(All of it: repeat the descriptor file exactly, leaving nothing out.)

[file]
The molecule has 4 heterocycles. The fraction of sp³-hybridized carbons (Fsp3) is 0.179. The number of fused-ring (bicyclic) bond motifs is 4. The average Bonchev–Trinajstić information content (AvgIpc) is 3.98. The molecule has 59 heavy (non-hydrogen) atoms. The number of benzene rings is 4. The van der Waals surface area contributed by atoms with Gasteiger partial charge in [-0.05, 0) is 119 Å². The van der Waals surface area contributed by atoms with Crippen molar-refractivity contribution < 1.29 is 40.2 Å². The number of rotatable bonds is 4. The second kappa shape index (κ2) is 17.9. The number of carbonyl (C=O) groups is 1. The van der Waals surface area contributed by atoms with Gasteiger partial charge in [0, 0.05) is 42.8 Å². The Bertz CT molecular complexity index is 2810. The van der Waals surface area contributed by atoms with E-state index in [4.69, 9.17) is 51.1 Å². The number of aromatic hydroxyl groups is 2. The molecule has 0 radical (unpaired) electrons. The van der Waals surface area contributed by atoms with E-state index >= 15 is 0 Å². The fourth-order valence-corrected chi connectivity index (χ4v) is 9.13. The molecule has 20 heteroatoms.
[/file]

The molecule has 4 heterocycles. The fraction of sp³-hybridized carbons (Fsp3) is 0.179. The number of fused-ring (bicyclic) bond motifs is 4. The average Bonchev–Trinajstić information content (AvgIpc) is 3.98. The molecule has 59 heavy (non-hydrogen) atoms. The number of benzene rings is 4. The van der Waals surface area contributed by atoms with Gasteiger partial charge in [-0.05, 0) is 119 Å². The van der Waals surface area contributed by atoms with Crippen molar-refractivity contribution < 1.29 is 40.2 Å². The number of rotatable bonds is 4. The second kappa shape index (κ2) is 17.9. The number of carbonyl (C=O) groups is 1. The van der Waals surface area contributed by atoms with Gasteiger partial charge in [0, 0.05) is 42.8 Å². The Bertz CT molecular complexity index is 2810. The van der Waals surface area contributed by atoms with E-state index in [4.69, 9.17) is 51.1 Å². The number of aromatic hydroxyl groups is 2. The molecule has 0 radical (unpaired) electrons. The van der Waals surface area contributed by atoms with E-state index >= 15 is 0 Å². The fourth-order valence-corrected chi connectivity index (χ4v) is 9.13. The molecule has 20 heteroatoms.